How to Journal for Personal Professional Development

The Keynes CentreHow We Think

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Increasingly, people are discovering the value of journaling for Personal Professional Development. Some have still to discover its power.

As we observed in our previous post about Journaling, using a Journal is long recognised a most helpful tool for reflection – it is a powerful way for getting to know oneself more deeply – and creatively – ideas will come which otherwise would not surface in the hurly-burly of daily life. Writing will help focus your thoughts and clarify your thinking. A Journal can be used as a record of your thinking, ideas, insights, questions, and concerns and will also show your developmental journey.

Journaling:

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1. The first, and most important, point to make about Journaling is that it is about setting aside a time and space to attend to yourself – something we all too often do not give ourselves in the modern world. It is a difficult but worthwhile habit or discipline to develop the attentiveness to our inner self. And it is essential to commit to it – we will have little enough time to be with ourselves when all is said and done.

2. Solitude is not easy to bear or to achieve. Nowadays we have to arrange for it. We can be apprehensive of being alone with ourselves, in a place and time without noise, traffic, television, phones …… Being busy is not only habitual but enticing – it can be used to protect ourselves from our inner selves. Solitude is not loneliness or aloneness: I am with myself – and who better company than myself?

3. Your goal in journaling is to be with yourself in dialogue so as to surface the thoughts from ‘the back or your mind’ which are blocked by the immediate preoccupations of the everyday. Journaling is an aid to help you listen to yourself. Do not give in to the temptation to run away by daydreaming or snoozing or other escape. Instead learn to enjoy having some time and space to be in good company – your own. Over time we will learn to listen to ourselves, appreciate its values and many benefits, and come to look forward to it.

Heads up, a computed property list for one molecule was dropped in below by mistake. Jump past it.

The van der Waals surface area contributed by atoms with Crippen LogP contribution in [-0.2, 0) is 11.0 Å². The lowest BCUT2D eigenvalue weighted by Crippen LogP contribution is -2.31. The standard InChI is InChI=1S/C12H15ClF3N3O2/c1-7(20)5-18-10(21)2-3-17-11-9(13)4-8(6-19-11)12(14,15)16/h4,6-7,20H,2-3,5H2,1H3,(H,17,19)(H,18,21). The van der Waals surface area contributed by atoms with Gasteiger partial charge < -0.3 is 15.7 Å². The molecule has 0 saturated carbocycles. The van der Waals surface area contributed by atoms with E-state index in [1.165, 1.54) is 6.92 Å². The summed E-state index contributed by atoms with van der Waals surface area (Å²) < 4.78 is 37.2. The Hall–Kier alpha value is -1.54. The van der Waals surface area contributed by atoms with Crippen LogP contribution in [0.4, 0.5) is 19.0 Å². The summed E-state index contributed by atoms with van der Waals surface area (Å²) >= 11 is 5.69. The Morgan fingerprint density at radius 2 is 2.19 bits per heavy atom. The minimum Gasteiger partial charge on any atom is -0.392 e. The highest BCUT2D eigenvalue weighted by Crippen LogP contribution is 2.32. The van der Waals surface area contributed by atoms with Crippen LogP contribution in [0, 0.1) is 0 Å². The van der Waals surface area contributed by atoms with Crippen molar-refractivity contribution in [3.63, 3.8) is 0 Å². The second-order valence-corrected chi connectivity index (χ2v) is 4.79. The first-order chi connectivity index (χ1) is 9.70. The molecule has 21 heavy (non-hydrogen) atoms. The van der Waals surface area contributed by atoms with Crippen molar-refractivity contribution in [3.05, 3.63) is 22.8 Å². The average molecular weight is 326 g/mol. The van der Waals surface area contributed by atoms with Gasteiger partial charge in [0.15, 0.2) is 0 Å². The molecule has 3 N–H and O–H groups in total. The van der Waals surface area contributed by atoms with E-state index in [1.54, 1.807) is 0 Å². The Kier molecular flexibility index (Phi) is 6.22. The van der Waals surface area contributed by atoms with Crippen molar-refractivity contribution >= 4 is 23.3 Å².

4. Therefore write easily, happily and freely. It is not about being judgmental about yourself (or others) in any way – silence that ‘inner critic’. Do not limit your explorations. Flow. The practice is to hear your inner self – the wise one of you – by removing yourself from the prison of your daily preoccupations and thoughts. It is a healing and growing process.

5. Some ‘journalists’ find it a good practice to create a space– both mental and physical – apart from hustle and bustle in which to engage in their journaling without intrusions. This can even be outdoors in a pleasant setting. Keep it a simple, uncluttered, non-distractive place. You may find it helpful to decorate it simply with an abstract object of beauty, a nice candle, a piece of text – to help focus early on – use a pleasing notebook and pen and whatever works for you.

6. Because it is so easy today for this space to be taken, or given, away planning for this and scheduling it regularly is recommended. It is a sacred place for you to dwell for a while with yourself. There is no need to be apologetic in any way or to anyone: protect that opportunity to attend to yourself – you need it.

7. Simplicity and regularity – even for a short period (15 minutes, rather than an hour sporadically) – is the key.